Keywords: essentialisation, place attachment, responses to renewable energy and associated technologies, discursive approach

Individual Paper Title #3: “Place attachment and place memory: On the role of place attachment in reducing ethnic bias in collective memory of places”

Due to territorial changes in the post-war Eastern and Central Europe numerous cities located on these territories changed their state belonging and – consequently – their populations. Most of the previously multicultural cities are now ethnically homogeneous. As a result of the post-war migrations and of the political censorship imposed by the communist regimes on memory of pre-war times, we observe at present a “collective amnesia” – unawareness of the cities’ pre-war history and a strong Historical Ethnic Bias – overestimation of the role of own nation in the history of residence places and neglect of the role of their previous inhabitants.

The studies carried out in several cities and towns revealed a powerful Ethnic Bias and a number of factors contributing to its reduction. In this presentation I will focus on the role played by attachment to residential places. I will show that place attachment through its different forms has a direct and indirect positive impact on the open-minded attitude towards the multicultural character of residence places. I will also discuss the complex relationships that exist between place attachment and two different forms of national identity: attachment to the country and glorification of the country.

Key words: place memory, historical ethnic bias, place attachment, national identity

Individual Paper Title #4: “Relations between place attachment, community identity and pro-environmental actions”

Place attachment has been conceptualized within people-environment studies mainly as an outcome of human’s transactions with their habitats. In this presentation we will review and discuss psychological research focused on the consequences of place attachment, and similar constructs such as place and community identity, for environmental quality and sustainability. We will present studies from the literature and recent empirical findings suggesting either a positive or a negative link between place attachment and pro-environmental behaviour, and the possible moderators of this relationship. The psychological and contextual factors (e.g., direct economic interest, public participation, trust in institutions) that can turn place-attached individuals and groups into either pro- or anti-environmental actors will be discussed and illustrated through examples from recent empirical works. The possible mediating mechanism operating in these two opposite paths will be also illustrated. We will refer to factors such as civic engagement and social cohesion in the pattern linking attachment and identity to pro-environmental outcomes, or to factors such as inter-group bias and NIMBYism (Not in My Backyard) in the pattern linking attachment and identity to anti-environmental outcomes. The theoretical and practical implications of these studies will be discussed.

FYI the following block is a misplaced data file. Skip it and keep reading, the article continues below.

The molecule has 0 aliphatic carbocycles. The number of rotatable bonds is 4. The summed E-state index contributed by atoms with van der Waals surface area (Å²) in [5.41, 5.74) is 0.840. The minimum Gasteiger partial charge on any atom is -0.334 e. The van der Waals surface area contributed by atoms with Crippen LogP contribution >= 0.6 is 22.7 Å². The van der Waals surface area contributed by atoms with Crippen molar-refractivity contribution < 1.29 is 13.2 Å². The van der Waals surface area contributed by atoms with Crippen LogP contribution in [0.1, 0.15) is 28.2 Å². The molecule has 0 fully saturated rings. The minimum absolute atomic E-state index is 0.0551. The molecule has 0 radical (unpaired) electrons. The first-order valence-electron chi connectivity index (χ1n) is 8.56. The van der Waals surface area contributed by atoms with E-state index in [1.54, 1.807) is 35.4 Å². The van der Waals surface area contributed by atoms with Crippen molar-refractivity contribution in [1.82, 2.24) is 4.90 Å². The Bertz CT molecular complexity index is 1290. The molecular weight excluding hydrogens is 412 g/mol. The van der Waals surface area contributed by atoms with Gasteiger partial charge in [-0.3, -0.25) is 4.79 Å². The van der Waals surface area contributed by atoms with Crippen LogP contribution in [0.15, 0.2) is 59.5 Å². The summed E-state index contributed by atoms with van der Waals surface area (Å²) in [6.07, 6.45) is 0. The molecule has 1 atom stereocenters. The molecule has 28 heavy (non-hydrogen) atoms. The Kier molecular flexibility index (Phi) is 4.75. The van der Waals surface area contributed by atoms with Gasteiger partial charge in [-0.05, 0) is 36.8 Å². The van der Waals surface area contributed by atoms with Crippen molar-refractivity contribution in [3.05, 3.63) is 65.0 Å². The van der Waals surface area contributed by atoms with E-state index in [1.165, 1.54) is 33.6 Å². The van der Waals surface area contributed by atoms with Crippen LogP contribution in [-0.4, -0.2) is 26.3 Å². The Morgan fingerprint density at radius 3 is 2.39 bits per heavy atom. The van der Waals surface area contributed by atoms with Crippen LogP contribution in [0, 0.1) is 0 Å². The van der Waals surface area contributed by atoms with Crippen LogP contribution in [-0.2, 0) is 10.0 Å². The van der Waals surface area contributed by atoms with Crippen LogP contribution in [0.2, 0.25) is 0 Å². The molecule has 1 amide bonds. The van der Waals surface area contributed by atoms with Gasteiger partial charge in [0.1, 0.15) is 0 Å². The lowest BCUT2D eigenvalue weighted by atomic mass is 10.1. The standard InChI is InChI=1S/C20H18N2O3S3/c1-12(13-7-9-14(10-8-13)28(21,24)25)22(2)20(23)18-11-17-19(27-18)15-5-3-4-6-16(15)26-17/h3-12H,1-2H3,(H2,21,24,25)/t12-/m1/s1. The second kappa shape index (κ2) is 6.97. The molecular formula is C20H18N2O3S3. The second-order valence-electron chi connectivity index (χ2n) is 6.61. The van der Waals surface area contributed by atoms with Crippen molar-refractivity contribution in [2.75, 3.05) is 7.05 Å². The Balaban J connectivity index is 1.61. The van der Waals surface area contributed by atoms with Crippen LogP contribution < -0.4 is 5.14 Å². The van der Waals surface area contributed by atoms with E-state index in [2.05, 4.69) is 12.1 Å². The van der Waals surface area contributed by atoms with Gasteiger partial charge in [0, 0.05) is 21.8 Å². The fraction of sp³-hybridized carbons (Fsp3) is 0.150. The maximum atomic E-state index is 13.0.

Keywords: place attachment, pro-environmental behavior, community identity

Individual Paper Title #5: “Place Attachments and Resiliency: Lessons from the Experience of Displacement”

At a time of global financial crisis, urban restructuring programs in Western Europe and the U.S. have radically altered the landscape of affordable housing by demolishing much of its social/public housing stock. But what of the people who occupy this housing? While research has studied some of the impacts of such redevelopment programs on residents, it focuses more on economic impacts and does not adequately address the lived experience of place and the place attachments of displaced residents. This paper brings the literature on place attachment into the discussion of urban restructuring programs and synthesizes the results of several empirical studies conducted in the US by the author and colleagues to provide a more complete picture of the impacts of these programs on poor people. In doing so, this paper demonstrates how place attachments are complicated by poverty and power dynamics, and formed through socio-political processes – i.e. the interplay of policy and rhetoric with the active processes of meaning making among residents who are required to relocate. The paper concludes with a discussion of how place attachments can challenge the normative socio-spatial order put forward by contemporary urban restructuring programs.

While the research summarized in this paper takes place in the context of public housing redevelopment in the US, there are important lessons to be learned that could broaden place attachment theory and enable it to be more reflective of the socio-political realities of people’s lives. This paper underscores the need for a dynamic perspective on place attachments that properly reflects their socially constructed nature. This essential if place attachment research is to reflect the full complement of people’s experiences of place, enable a more socially inclusive research agenda to ensure, and to inform socially just urban change.

Keywords: urban restructuring programs, place attachment, neighborhood change, displacement